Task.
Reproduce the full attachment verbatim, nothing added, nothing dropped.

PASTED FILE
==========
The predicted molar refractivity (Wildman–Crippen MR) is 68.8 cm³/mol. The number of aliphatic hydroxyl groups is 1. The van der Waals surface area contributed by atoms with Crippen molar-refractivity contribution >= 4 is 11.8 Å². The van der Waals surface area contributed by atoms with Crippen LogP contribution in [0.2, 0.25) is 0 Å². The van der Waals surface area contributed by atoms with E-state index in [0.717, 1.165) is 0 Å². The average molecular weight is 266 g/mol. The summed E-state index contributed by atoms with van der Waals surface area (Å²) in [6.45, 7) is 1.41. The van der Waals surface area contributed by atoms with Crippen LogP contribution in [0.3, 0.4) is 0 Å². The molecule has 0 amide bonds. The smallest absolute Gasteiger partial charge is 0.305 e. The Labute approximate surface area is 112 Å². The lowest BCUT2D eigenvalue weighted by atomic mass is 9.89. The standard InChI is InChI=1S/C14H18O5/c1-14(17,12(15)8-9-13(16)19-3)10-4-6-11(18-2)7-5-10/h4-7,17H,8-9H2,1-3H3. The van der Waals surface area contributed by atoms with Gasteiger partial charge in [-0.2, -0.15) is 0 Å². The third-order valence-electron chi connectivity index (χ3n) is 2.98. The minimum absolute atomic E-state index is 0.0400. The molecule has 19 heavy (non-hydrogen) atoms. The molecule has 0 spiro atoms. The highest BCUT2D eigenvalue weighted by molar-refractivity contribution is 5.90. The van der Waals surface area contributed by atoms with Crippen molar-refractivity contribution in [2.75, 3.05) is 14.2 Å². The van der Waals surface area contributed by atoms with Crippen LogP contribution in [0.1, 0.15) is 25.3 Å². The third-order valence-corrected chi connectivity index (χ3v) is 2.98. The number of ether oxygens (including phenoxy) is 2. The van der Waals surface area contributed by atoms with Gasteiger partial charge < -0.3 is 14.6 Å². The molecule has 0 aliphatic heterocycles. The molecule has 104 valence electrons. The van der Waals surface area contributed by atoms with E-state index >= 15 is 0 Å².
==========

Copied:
The predicted molar refractivity (Wildman–Crippen MR) is 68.8 cm³/mol. The number of aliphatic hydroxyl groups is 1. The van der Waals surface area contributed by atoms with Crippen molar-refractivity contribution >= 4 is 11.8 Å². The van der Waals surface area contributed by atoms with Crippen LogP contribution in [0.2, 0.25) is 0 Å². The van der Waals surface area contributed by atoms with E-state index in [0.717, 1.165) is 0 Å². The average molecular weight is 266 g/mol. The summed E-state index contributed by atoms with van der Waals surface area (Å²) in [6.45, 7) is 1.41. The van der Waals surface area contributed by atoms with Crippen LogP contribution in [0.3, 0.4) is 0 Å². The molecule has 0 amide bonds. The smallest absolute Gasteiger partial charge is 0.305 e. The Labute approximate surface area is 112 Å². The lowest BCUT2D eigenvalue weighted by atomic mass is 9.89. The standard InChI is InChI=1S/C14H18O5/c1-14(17,12(15)8-9-13(16)19-3)10-4-6-11(18-2)7-5-10/h4-7,17H,8-9H2,1-3H3. The van der Waals surface area contributed by atoms with Gasteiger partial charge in [-0.2, -0.15) is 0 Å². The third-order valence-electron chi connectivity index (χ3n) is 2.98. The minimum absolute atomic E-state index is 0.0400. The molecule has 19 heavy (non-hydrogen) atoms. The molecule has 0 spiro atoms. The highest BCUT2D eigenvalue weighted by molar-refractivity contribution is 5.90. The van der Waals surface area contributed by atoms with Crippen molar-refractivity contribution in [2.75, 3.05) is 14.2 Å². The van der Waals surface area contributed by atoms with Crippen LogP contribution in [0.1, 0.15) is 25.3 Å². The third-order valence-corrected chi connectivity index (χ3v) is 2.98. The number of ether oxygens (including phenoxy) is 2. The van der Waals surface area contributed by atoms with Gasteiger partial charge < -0.3 is 14.6 Å². The molecule has 0 aliphatic heterocycles. The molecule has 104 valence electrons. The van der Waals surface area contributed by atoms with E-state index >= 15 is 0 Å².